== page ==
Good Decision - Bad Outcome

by Hal Mooz 24. December 2012 11:02

Teen dies after 'routine' wisdom tooth surgery

When 17-year-old Jenny Olenick went in to have her wisdom teeth removed, her parents weren’t worried. After all, wisdom tooth extraction is so common these days that it’s almost become a rite of passage for teens. “She was supposed to be out of there in an hour and a half,” Jenny’s mom, Cathy Garger, told TODAY. “Just something we all do, going to the dentist. She was supposed to resume normal functioning within about four days or so.”

But the routine procedure quickly took a tragic turn. Just 15 minutes after Garger and her husband dropped Jenny off at the clinic they received an urgent call from the oral surgeon’s office.

Though Garger and her husband were worried, they still had no idea of how badly things had gone wrong during the “routine” procedure on March 28, 2011. When they got to the hospital, doctors told them the outlook was bleak. Their daughter died 10 days later.

The autopsy report revealed that the apparently healthy teen had died of “hypoxia while under anesthesia for a tooth extraction.” In other words, she’d been deprived of oxygen for so long that her brain was severely damaged. Sometimes when patients are under anesthesia their heart rate can slow, and then the body gets less and less oxygen if doctors can’t get their heart back up to speed. Jenny’s death was ruled to be an accident.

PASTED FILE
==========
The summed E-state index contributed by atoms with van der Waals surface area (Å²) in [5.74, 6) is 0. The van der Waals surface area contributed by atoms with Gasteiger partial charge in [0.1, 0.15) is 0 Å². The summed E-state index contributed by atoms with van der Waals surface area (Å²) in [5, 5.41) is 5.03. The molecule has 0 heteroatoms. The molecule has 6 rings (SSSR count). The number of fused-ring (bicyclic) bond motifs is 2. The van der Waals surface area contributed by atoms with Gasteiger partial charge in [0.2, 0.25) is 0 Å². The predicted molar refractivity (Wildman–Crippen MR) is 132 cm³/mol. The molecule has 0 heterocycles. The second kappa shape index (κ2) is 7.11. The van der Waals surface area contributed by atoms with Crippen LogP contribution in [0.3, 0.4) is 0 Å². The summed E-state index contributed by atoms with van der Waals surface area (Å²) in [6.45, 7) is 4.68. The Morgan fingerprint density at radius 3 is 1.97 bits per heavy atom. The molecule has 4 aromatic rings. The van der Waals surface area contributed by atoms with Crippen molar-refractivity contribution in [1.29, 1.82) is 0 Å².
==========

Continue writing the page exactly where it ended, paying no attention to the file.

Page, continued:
According to the American Association for Oral and Maxillofacial Surgeons cases like Olenick’s and Kingery’s are rare, albeit tragic. In fact, the association’s records show that the risk of death or brain injury in patients undergoing anesthesia during oral surgery is 1 out of 365,000. While maintaining that safety standards are stringent, the organization still encourages patients to ask their dentists the tough questions.

Though these kinds of tragic outcomes are rare in healthy patients, there are some important questions to ask your doctor or dentist before undergoing anesthesia, Fleisher said.

First, you want to make sure that there will be someone other than the surgeon monitoring your blood pressure, heart rate and breathing, Fleisher said.

“It’s also appropriate to ask what kind of monitoring equipment will be there and who will be doing the monitoring,” Fleisher said. “Do they have the proper equipment if someone stops breathing? Do they have a plan to deal with emergencies?”

For those with serious medical conditions it might make sense to talk to your internist before scheduling a dental procedure that will require anesthesia, Fleisher said.


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About Hal Mooz

Engineer, Project Manager, Entrepreneur, Author, Trainer, Lecturer, Thought Leader, Consultant

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